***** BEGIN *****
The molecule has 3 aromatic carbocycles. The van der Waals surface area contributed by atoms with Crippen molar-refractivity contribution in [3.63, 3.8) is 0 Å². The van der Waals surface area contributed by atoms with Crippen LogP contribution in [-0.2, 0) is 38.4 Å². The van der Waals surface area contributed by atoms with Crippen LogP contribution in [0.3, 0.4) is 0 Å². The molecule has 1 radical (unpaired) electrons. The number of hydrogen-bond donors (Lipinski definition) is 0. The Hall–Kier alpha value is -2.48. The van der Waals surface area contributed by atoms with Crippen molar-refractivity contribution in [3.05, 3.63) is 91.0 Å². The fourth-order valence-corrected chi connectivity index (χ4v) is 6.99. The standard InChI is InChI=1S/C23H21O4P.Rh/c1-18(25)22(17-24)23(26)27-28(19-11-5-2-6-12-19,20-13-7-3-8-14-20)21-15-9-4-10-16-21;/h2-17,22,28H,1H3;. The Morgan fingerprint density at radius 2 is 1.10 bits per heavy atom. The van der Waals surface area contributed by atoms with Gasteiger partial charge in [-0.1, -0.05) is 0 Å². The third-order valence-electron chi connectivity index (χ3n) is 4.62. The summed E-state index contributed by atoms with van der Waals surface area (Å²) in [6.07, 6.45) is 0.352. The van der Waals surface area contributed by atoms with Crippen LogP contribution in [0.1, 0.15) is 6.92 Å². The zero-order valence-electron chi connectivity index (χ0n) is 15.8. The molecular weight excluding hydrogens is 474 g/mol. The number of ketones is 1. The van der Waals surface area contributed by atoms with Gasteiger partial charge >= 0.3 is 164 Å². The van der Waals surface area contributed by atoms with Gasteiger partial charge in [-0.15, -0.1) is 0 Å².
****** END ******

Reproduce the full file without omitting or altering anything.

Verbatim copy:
The molecule has 3 aromatic carbocycles. The van der Waals surface area contributed by atoms with Crippen molar-refractivity contribution in [3.63, 3.8) is 0 Å². The van der Waals surface area contributed by atoms with Crippen LogP contribution in [-0.2, 0) is 38.4 Å². The van der Waals surface area contributed by atoms with Crippen LogP contribution in [0.3, 0.4) is 0 Å². The molecule has 1 radical (unpaired) electrons. The number of hydrogen-bond donors (Lipinski definition) is 0. The Hall–Kier alpha value is -2.48. The van der Waals surface area contributed by atoms with Crippen molar-refractivity contribution in [3.05, 3.63) is 91.0 Å². The fourth-order valence-corrected chi connectivity index (χ4v) is 6.99. The standard InChI is InChI=1S/C23H21O4P.Rh/c1-18(25)22(17-24)23(26)27-28(19-11-5-2-6-12-19,20-13-7-3-8-14-20)21-15-9-4-10-16-21;/h2-17,22,28H,1H3;. The Morgan fingerprint density at radius 2 is 1.10 bits per heavy atom. The van der Waals surface area contributed by atoms with Gasteiger partial charge in [-0.1, -0.05) is 0 Å². The third-order valence-electron chi connectivity index (χ3n) is 4.62. The summed E-state index contributed by atoms with van der Waals surface area (Å²) in [6.07, 6.45) is 0.352. The van der Waals surface area contributed by atoms with Crippen LogP contribution in [0.1, 0.15) is 6.92 Å². The zero-order valence-electron chi connectivity index (χ0n) is 15.8. The molecular weight excluding hydrogens is 474 g/mol. The number of ketones is 1. The van der Waals surface area contributed by atoms with Gasteiger partial charge >= 0.3 is 164 Å². The van der Waals surface area contributed by atoms with Gasteiger partial charge in [-0.15, -0.1) is 0 Å².